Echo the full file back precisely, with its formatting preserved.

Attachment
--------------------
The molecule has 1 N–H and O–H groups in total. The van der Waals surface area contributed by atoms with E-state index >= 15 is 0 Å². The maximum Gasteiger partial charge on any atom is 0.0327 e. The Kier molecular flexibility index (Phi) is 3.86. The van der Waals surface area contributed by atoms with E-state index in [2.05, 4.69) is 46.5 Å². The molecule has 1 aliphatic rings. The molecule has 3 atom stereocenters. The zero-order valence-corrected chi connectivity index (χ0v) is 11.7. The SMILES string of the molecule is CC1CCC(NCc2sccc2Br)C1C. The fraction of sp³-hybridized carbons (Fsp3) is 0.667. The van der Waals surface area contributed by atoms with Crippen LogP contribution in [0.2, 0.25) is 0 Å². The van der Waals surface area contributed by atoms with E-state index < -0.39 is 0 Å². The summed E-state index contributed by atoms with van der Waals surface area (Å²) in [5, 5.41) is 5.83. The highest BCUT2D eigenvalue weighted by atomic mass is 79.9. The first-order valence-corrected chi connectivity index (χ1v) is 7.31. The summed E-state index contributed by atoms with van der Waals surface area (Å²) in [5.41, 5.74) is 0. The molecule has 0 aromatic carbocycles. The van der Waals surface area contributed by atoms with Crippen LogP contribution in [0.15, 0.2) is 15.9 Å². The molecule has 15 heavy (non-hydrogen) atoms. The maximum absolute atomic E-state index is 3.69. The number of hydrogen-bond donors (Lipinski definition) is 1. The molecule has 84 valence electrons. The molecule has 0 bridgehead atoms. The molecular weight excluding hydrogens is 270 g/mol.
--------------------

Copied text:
The molecule has 1 N–H and O–H groups in total. The van der Waals surface area contributed by atoms with E-state index >= 15 is 0 Å². The maximum Gasteiger partial charge on any atom is 0.0327 e. The Kier molecular flexibility index (Phi) is 3.86. The van der Waals surface area contributed by atoms with E-state index in [2.05, 4.69) is 46.5 Å². The molecule has 1 aliphatic rings. The molecule has 3 atom stereocenters. The zero-order valence-corrected chi connectivity index (χ0v) is 11.7. The SMILES string of the molecule is CC1CCC(NCc2sccc2Br)C1C. The fraction of sp³-hybridized carbons (Fsp3) is 0.667. The van der Waals surface area contributed by atoms with Crippen LogP contribution in [0.2, 0.25) is 0 Å². The van der Waals surface area contributed by atoms with E-state index < -0.39 is 0 Å². The summed E-state index contributed by atoms with van der Waals surface area (Å²) in [5, 5.41) is 5.83. The highest BCUT2D eigenvalue weighted by atomic mass is 79.9. The first-order valence-corrected chi connectivity index (χ1v) is 7.31. The summed E-state index contributed by atoms with van der Waals surface area (Å²) in [5.41, 5.74) is 0. The molecule has 0 aromatic carbocycles. The van der Waals surface area contributed by atoms with Crippen LogP contribution in [0.15, 0.2) is 15.9 Å². The molecule has 15 heavy (non-hydrogen) atoms. The maximum absolute atomic E-state index is 3.69. The number of hydrogen-bond donors (Lipinski definition) is 1. The molecule has 84 valence electrons. The molecule has 0 bridgehead atoms. The molecular weight excluding hydrogens is 270 g/mol.